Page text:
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Taitz v. Johnson–mostly dismissed

Judge Andrew Hanen in Brownsville, Texas, has pretty much dismissed all of the claims by Orly Taitz in her lawsuit against the Government for her alleged injury from treating an undocumented immigrant who, she claims, infected her with a virus.

What remains is a bit of unfinished business where Taitz is ordered to provide the Government a list of all those undocumented immigrant children she claims to have treated in her dental practice. The Government has to produce medical records for the ones on the list. The case will go forward solely on the claim that Taitz was personally injured when she got sick after treating an undocumented patient.

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63 Responses to Taitz v. Johnson–mostly dismissed

  1. avatar
    The Magic M (not logged in) July 15, 2015 at 10:36 am #

    a list of all those undocumented immigrant children she claims to have treated in her dental practice

    $5 say she won’t be able to name anyone, just her assumption that a percentage of the non-whites she treated “must have been illegals”.

    I wonder: if she can’t provide such a list, does she open herself up to contempt or even perjury charges?

  2. avatar
    bgansel9 July 15, 2015 at 10:44 am #

    I think a trap door is opening for Orly. Bwahahahaha!

  3. avatar
    bob July 15, 2015 at 10:48 am #

    The Magic M (not logged in): $5 say she won’t be able to name anyone, just her assumption that a percentage of the non-whites she treated “must have been illegals”.

    I wonder: if she can’t provide such a list, does she open herself up to contempt or even perjury charges?

    There won’t be any perjury or contempt proceedings. Just a dismissal.

  4. avatar
    Rickey July 15, 2015 at 11:38 am #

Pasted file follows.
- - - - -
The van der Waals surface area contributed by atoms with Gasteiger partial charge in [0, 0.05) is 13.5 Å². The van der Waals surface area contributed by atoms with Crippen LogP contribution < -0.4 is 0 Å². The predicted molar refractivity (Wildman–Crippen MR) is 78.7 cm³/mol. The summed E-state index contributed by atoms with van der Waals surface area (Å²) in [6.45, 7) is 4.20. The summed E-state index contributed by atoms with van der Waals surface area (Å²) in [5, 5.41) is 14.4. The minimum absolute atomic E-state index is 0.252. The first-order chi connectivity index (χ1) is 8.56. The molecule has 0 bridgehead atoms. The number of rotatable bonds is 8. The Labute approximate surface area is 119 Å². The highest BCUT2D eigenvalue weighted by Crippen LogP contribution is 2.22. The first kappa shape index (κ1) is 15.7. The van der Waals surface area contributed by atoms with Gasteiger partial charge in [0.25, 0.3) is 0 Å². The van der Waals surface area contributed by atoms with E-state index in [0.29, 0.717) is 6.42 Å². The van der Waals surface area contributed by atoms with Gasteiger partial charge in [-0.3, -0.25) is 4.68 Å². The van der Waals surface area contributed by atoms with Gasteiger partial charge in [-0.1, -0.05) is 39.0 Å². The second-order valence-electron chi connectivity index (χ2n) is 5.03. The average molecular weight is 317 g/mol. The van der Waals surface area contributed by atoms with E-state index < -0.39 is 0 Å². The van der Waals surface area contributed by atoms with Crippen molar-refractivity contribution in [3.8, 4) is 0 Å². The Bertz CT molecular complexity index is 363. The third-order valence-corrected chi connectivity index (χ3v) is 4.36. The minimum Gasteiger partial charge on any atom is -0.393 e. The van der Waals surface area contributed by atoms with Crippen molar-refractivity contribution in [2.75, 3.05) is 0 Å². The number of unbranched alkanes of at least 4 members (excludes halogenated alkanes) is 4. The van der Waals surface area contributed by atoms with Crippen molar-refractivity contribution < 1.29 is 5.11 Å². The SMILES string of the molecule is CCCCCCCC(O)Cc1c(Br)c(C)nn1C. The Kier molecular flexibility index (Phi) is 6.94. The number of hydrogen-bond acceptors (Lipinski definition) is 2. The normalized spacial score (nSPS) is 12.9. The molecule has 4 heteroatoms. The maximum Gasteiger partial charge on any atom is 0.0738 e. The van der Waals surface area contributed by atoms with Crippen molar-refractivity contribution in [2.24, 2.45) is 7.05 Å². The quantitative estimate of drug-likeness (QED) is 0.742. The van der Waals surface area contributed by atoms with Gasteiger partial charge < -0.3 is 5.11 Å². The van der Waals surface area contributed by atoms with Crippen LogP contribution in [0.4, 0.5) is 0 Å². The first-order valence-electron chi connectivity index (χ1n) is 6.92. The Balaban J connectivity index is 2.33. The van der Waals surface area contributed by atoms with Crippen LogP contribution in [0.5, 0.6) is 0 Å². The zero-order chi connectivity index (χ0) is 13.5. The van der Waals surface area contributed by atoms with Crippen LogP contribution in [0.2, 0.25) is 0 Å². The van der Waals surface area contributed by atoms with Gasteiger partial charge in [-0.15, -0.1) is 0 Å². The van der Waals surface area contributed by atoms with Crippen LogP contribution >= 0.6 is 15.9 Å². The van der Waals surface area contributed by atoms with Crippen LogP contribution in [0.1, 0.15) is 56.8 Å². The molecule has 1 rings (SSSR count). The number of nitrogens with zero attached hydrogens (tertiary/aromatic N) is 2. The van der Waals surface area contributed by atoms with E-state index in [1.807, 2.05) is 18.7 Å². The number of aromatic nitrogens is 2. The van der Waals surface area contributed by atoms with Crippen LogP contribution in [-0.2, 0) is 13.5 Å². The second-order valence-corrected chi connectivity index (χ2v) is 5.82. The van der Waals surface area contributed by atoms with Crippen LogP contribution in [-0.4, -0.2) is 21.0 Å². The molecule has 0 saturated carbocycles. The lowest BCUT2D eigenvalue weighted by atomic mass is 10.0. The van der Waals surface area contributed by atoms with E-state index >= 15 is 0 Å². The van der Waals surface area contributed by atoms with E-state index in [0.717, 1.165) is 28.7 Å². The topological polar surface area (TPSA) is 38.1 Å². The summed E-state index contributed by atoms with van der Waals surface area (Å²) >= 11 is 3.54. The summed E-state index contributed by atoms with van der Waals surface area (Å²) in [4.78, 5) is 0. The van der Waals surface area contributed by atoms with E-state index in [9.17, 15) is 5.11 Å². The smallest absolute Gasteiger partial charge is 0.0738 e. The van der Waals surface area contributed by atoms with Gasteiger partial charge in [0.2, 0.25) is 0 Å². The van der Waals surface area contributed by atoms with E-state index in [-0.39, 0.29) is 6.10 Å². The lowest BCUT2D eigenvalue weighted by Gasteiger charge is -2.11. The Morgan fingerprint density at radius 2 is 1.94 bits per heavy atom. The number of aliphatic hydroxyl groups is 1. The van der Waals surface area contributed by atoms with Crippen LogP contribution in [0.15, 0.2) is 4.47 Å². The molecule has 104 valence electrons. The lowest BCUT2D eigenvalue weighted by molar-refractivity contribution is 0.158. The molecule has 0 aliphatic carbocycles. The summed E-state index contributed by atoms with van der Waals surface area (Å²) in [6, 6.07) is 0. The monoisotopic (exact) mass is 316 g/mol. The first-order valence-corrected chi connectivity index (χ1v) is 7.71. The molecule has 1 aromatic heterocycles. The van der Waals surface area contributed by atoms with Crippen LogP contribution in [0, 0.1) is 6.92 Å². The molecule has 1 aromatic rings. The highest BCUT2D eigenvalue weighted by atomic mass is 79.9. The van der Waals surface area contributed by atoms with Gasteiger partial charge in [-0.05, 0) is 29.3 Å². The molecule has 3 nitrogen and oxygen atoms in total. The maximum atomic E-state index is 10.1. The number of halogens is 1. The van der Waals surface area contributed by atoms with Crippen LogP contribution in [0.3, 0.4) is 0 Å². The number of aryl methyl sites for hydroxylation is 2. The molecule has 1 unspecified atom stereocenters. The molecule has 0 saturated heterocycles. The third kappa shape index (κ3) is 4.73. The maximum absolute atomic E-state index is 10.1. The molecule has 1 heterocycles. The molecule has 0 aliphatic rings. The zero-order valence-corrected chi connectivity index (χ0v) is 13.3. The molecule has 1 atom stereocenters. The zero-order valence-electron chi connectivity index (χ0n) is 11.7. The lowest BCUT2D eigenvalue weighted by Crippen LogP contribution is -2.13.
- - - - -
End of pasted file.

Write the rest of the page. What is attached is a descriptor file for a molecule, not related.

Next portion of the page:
Assuming that she treated some Hispanic children, she may name them on the assumption that they were undocumented. How would she know? I suppose that on a patient intake form she might ask if a patient is a U.S. citizen, but immigration status? And if there was an immigration status question, what undocumented alien would admit to it?

    Then the government will respond that it has no records which match the patients on her list, causing Orly to screech some more.

  5. avatar
    Bob July 15, 2015 at 11:40 am #

    I still find it unbelievable that she would actually have any patients whatsoever.

  6. avatar
    Punchmaster via Mobile July 15, 2015 at 11:47 am #

    Bob:
    I still find it unbelievable that she would actually have any patientswhatsoever.

    Social media would be a great tool to destroy her business. It would just involve posting repeats of all the things she said publicly. The trick is making sure her potential customers are the concentrated audience. I think the only reason she has patients, is because they don’t know the Orly Taitz that we know.

  7. avatar
    Bonsall Obot July 15, 2015 at 1:54 pm #

    Bob:
    I still find it unbelievable that she would actually have any patientswhatsoever.

    There is literally no evidence that she does, or has had for years. She is much too busy Googling herself to have time for the malpractice of dentistry.

  8. avatar
    Krosis July 15, 2015 at 2:41 pm #

    Please, call Judge Hanen, please inquire about this, why won’t he rule in favor of attorney Dr. Taitz, was he threatened, was he bribed by this corrupt administration.

  9. avatar
    realist July 15, 2015 at 3:45 pm #

    Krosis:
    Please, call Judge Hanen, please inquire about this, why won’t he rule in favor of attorney Dr. Taitz, was he threatened, was he bribed by this corrupt administration.

    Seriously?
    If so, you’re an idiot. Why he didn’t is patently obvious. Read his ruling.

  10. avatar
    bgansel9 July 15, 2015 at 4:41 pm #

    Krosis: Please, call Judge Hanen, please inquire about this, why won’t he rule in favor of attorney Dr. Taitz, was he threatened, was he bribed by this corrupt administration.

    You do realize where you are, right? There will be very few people from this site (if any) who do your dirty work… and btw , that’s not how to get a judge to do your bidding. The way to get a judge to do your bidding is to have legal precedent for your case, or a damned good explanation as to why the law should apply to your particular situation… and Orly doesn’t have that and has NEVER had that. Have fun crying in your cereal for backing a loser.